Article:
Tarrant’s Café

Can a restaurant save downtown?

Here’s a riddle for the New Year: When is a complaint a compliment?

Answer: When you can’t find a place to park downtown at night because there is so much going on.

The latest contributor to this “problem” is Tarrant’s Café, which opened in October in a tiny space that for a century housed a pharmacy/soda shop of the same name before being vacated more than 20 years ago.

Tarrant’s opening has brought critical mass to the restaurant scene at the western edge of the city’s once vibrant shopping district, which is fast losing a reputation as an eerie wasteland that comes to life only for First Fridays Artwalks. New apartments and condominiums are blooming above both the galleries and the still-vacant storefronts.

Park your car, if you can find a space on Broad Street east of Belvidere, and you have your choice of four full-service restaurants that offer food, from the truck-stop style of Comfort to the trendy cuisine at Twenty-Seven, plus Lift, a retro coffee shop, and the two latest additions, Popkin Tavern and now Tarrant’s, which is squeezed into a building the size of a mobile home.

From the outside, Tarrant’s may look like Perly’s, a nearby luncheon institution, but inside it more resembles Comfort, taken up a notch.

Chef-owner Ted Santarella and Sherry Loop, his partner (in all ways), polished the ancient cut-glass windows that advertised “drugs, soda, tobacco” — while thankfully banning the latter — and transformed the marble, L-shaped soda fountain into a handsome bar.

The menu is weighted toward soups, salads, sandwiches and wraps (one for vegetarians), but diners who forego the half-dozen entrees and daily specials will deprive themselves of some of Santarella’s best work.

While Tarrant’s is a natural choice for a quick bite for lunch or dinner (the same menu is served throughout the day), a leisurely dinner amid local art, flowers, candles and bargain-priced wine is the room’s highest and best use.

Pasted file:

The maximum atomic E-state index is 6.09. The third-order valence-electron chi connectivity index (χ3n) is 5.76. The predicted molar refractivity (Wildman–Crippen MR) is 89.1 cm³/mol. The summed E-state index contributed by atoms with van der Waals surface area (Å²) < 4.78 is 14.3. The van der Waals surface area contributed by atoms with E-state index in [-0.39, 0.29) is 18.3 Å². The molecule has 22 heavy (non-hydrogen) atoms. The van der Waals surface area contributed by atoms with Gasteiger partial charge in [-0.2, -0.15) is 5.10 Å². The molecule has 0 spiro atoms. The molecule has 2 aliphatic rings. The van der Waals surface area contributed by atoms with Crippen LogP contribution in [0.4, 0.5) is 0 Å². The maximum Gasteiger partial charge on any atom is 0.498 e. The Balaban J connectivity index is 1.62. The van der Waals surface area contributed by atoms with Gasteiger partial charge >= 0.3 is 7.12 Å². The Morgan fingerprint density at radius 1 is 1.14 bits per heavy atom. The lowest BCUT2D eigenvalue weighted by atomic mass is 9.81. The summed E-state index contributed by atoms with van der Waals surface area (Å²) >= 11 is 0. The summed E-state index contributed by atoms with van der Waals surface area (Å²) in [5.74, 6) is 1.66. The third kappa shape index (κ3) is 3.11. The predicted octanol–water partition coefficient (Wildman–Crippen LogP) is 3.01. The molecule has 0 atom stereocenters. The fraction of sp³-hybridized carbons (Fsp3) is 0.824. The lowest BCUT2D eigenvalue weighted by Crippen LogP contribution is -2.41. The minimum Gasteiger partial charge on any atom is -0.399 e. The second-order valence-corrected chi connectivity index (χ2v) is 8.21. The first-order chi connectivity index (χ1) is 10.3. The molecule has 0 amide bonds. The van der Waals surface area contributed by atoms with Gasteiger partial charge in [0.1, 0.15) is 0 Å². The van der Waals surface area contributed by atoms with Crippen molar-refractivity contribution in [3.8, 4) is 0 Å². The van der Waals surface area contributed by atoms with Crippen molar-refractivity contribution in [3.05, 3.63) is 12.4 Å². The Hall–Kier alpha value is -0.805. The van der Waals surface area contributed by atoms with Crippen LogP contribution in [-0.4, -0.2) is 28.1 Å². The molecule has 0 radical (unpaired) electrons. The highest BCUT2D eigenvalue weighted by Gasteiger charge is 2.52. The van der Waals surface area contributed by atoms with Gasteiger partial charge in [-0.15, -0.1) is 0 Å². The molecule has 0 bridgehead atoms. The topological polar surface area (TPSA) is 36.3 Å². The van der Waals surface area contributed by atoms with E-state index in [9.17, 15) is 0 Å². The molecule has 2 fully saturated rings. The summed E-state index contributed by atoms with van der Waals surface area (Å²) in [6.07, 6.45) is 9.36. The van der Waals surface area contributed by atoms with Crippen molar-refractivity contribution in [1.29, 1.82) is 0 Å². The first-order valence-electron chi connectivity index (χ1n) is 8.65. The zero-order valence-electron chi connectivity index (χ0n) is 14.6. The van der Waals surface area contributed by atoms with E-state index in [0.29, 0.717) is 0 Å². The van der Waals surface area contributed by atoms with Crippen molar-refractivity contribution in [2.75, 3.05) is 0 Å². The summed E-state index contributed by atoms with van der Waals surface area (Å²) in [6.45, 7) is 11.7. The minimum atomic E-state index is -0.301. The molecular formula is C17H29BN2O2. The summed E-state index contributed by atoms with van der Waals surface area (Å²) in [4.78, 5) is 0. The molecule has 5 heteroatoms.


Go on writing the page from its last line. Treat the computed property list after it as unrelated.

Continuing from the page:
A seafood crepe boasts half a dozen jumbo shrimp and chunks of crab and scallop in a lobster and tomato cream sauce covered with melted mozzarella; soft-shell crabs are lightly fried and battered; oven roasted salmon is simply prepared with olive oil and lemon; and lasagna is laden with sausage.

All dishes are cooked to order, and the desserts and dressings are made on-site. Santarella employs a lot of garlic and herbs in his cooking, along with citrus for accent.

Sandwiches are made of quality products, such as the corned beef brisket on a Reuben, the grilled pastrami on a Rachel and the ham on the classic French croque monsieur.

Younger diners can fill up on bowtie pasta, peel-and-eat shrimp or a chili dog, washed down with a milkshake or fruit smoothie.

The kitchen still needs to smooth out some rough patches, however. New England seafood chowder is more potato than fish; a crab cake sandwich inexplicably comes on wheat bread instead of the advertised English muffin; and the barbecue on Texas toast would benefit from more meat and less bread.

Most portions, however, are generous, necessitating a lot of to-go boxes, and several appetizers, including hummus, are large enough to share.

Santarella’s emphasis on seafood reflects his introduction to the food business as a boy working in the fabled Fulton Market in his native New York City.

Some days business has been too good — the 7-by-14-foot kitchen, which takes up half the width of the building, hasn’t been able to keep up, causing some customers to walk out, and others to switch their order to carry-out.

Santarella may remedy that soon by breaking through to the adjoining space, which will make room for a larger kitchen and double the present 49 seats.

Tarrant’s biggest contribution to the dining scene is sensible pricing (only a couple of entrees top $15), reflecting Santarella’s philosophy that he’d rather have the place full and make 10 percent than half-empty and make 20.

Now, if the city will improve the street lighting, as it’s doing in the Fan, and the merchants come up with a parking solution — valet service may be a short-term fix — the West Broad corridor may be the next Carytown. S

Tarrant’s Café ($$)
1 W. Broad St. (at Foushee)
Monday-Thursday, 10 a.m.-10 p.m.;
Friday-Saturday, 10 a.m.-midnight.

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  • Closed Sunday.


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